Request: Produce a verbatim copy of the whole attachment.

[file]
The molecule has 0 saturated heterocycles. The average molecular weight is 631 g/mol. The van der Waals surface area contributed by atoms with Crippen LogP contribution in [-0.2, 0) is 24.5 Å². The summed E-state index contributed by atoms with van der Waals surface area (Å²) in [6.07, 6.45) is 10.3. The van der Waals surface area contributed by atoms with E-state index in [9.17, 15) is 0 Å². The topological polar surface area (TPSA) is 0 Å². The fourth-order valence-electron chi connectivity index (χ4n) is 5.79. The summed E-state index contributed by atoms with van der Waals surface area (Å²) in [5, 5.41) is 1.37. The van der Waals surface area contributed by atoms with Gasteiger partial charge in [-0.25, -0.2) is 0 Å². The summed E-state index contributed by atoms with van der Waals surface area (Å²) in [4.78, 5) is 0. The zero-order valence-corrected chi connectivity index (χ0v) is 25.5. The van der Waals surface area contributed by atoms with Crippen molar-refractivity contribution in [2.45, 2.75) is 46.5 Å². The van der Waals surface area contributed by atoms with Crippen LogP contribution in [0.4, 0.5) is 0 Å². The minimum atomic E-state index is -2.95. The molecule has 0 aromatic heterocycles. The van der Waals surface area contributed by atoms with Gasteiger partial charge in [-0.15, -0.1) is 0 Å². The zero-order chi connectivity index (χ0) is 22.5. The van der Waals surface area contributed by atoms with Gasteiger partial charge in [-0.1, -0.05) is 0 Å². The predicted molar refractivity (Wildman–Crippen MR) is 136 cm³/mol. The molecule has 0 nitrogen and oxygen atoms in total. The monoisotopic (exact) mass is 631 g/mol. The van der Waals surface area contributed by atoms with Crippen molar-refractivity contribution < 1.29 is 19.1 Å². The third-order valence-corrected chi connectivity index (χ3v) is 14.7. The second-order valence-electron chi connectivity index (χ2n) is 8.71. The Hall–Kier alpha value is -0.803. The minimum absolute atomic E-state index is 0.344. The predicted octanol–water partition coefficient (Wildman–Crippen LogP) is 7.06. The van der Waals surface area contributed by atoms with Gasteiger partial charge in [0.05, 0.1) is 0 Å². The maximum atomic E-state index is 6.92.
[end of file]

The molecule has 0 saturated heterocycles. The average molecular weight is 631 g/mol. The van der Waals surface area contributed by atoms with Crippen LogP contribution in [-0.2, 0) is 24.5 Å². The summed E-state index contributed by atoms with van der Waals surface area (Å²) in [6.07, 6.45) is 10.3. The van der Waals surface area contributed by atoms with E-state index in [9.17, 15) is 0 Å². The topological polar surface area (TPSA) is 0 Å². The fourth-order valence-electron chi connectivity index (χ4n) is 5.79. The summed E-state index contributed by atoms with van der Waals surface area (Å²) in [5, 5.41) is 1.37. The van der Waals surface area contributed by atoms with Gasteiger partial charge in [-0.25, -0.2) is 0 Å². The summed E-state index contributed by atoms with van der Waals surface area (Å²) in [4.78, 5) is 0. The zero-order valence-corrected chi connectivity index (χ0v) is 25.5. The van der Waals surface area contributed by atoms with Crippen molar-refractivity contribution in [2.45, 2.75) is 46.5 Å². The van der Waals surface area contributed by atoms with Crippen LogP contribution in [0.4, 0.5) is 0 Å². The minimum atomic E-state index is -2.95. The molecule has 0 aromatic heterocycles. The van der Waals surface area contributed by atoms with Gasteiger partial charge in [-0.15, -0.1) is 0 Å². The zero-order chi connectivity index (χ0) is 22.5. The van der Waals surface area contributed by atoms with Gasteiger partial charge in [-0.1, -0.05) is 0 Å². The predicted molar refractivity (Wildman–Crippen MR) is 136 cm³/mol. The molecule has 0 nitrogen and oxygen atoms in total. The monoisotopic (exact) mass is 631 g/mol. The van der Waals surface area contributed by atoms with Crippen molar-refractivity contribution < 1.29 is 19.1 Å². The third-order valence-corrected chi connectivity index (χ3v) is 14.7. The second-order valence-electron chi connectivity index (χ2n) is 8.71. The Hall–Kier alpha value is -0.803. The minimum absolute atomic E-state index is 0.344. The predicted octanol–water partition coefficient (Wildman–Crippen LogP) is 7.06. The van der Waals surface area contributed by atoms with Gasteiger partial charge in [0.05, 0.1) is 0 Å². The maximum atomic E-state index is 6.92.